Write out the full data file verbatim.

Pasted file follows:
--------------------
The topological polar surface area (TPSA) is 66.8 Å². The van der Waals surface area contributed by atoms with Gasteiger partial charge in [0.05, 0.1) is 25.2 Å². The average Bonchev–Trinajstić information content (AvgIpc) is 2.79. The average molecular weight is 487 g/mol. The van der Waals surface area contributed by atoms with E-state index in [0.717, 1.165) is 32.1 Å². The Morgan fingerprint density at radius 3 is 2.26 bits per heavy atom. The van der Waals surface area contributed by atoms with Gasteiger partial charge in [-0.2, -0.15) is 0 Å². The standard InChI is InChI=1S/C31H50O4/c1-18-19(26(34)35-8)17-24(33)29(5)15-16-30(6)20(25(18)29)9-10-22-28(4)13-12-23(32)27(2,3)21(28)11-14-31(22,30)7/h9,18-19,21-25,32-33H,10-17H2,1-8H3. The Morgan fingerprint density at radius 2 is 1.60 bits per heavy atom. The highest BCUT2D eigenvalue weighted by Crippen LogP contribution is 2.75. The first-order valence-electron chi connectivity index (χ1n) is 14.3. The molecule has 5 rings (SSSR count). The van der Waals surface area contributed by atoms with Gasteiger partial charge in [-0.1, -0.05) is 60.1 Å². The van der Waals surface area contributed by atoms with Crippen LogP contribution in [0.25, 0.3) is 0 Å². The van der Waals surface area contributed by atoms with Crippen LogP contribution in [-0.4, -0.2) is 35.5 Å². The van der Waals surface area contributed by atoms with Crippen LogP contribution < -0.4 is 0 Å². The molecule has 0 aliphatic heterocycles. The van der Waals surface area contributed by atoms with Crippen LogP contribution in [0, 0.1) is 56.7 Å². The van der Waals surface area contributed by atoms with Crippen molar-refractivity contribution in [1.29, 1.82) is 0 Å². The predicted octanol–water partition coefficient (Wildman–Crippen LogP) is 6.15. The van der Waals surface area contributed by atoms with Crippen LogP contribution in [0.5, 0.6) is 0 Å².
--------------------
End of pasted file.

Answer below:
The topological polar surface area (TPSA) is 66.8 Å². The van der Waals surface area contributed by atoms with Gasteiger partial charge in [0.05, 0.1) is 25.2 Å². The average Bonchev–Trinajstić information content (AvgIpc) is 2.79. The average molecular weight is 487 g/mol. The van der Waals surface area contributed by atoms with E-state index in [0.717, 1.165) is 32.1 Å². The Morgan fingerprint density at radius 3 is 2.26 bits per heavy atom. The van der Waals surface area contributed by atoms with Gasteiger partial charge in [-0.2, -0.15) is 0 Å². The standard InChI is InChI=1S/C31H50O4/c1-18-19(26(34)35-8)17-24(33)29(5)15-16-30(6)20(25(18)29)9-10-22-28(4)13-12-23(32)27(2,3)21(28)11-14-31(22,30)7/h9,18-19,21-25,32-33H,10-17H2,1-8H3. The Morgan fingerprint density at radius 2 is 1.60 bits per heavy atom. The highest BCUT2D eigenvalue weighted by Crippen LogP contribution is 2.75. The first-order valence-electron chi connectivity index (χ1n) is 14.3. The molecule has 5 rings (SSSR count). The van der Waals surface area contributed by atoms with Gasteiger partial charge in [-0.1, -0.05) is 60.1 Å². The van der Waals surface area contributed by atoms with Crippen LogP contribution in [0.25, 0.3) is 0 Å². The van der Waals surface area contributed by atoms with Crippen LogP contribution in [-0.4, -0.2) is 35.5 Å². The van der Waals surface area contributed by atoms with Crippen LogP contribution < -0.4 is 0 Å². The molecule has 0 aliphatic heterocycles. The van der Waals surface area contributed by atoms with Crippen LogP contribution in [0, 0.1) is 56.7 Å². The van der Waals surface area contributed by atoms with Crippen molar-refractivity contribution in [1.29, 1.82) is 0 Å². The predicted octanol–water partition coefficient (Wildman–Crippen LogP) is 6.15. The van der Waals surface area contributed by atoms with Crippen LogP contribution in [0.5, 0.6) is 0 Å².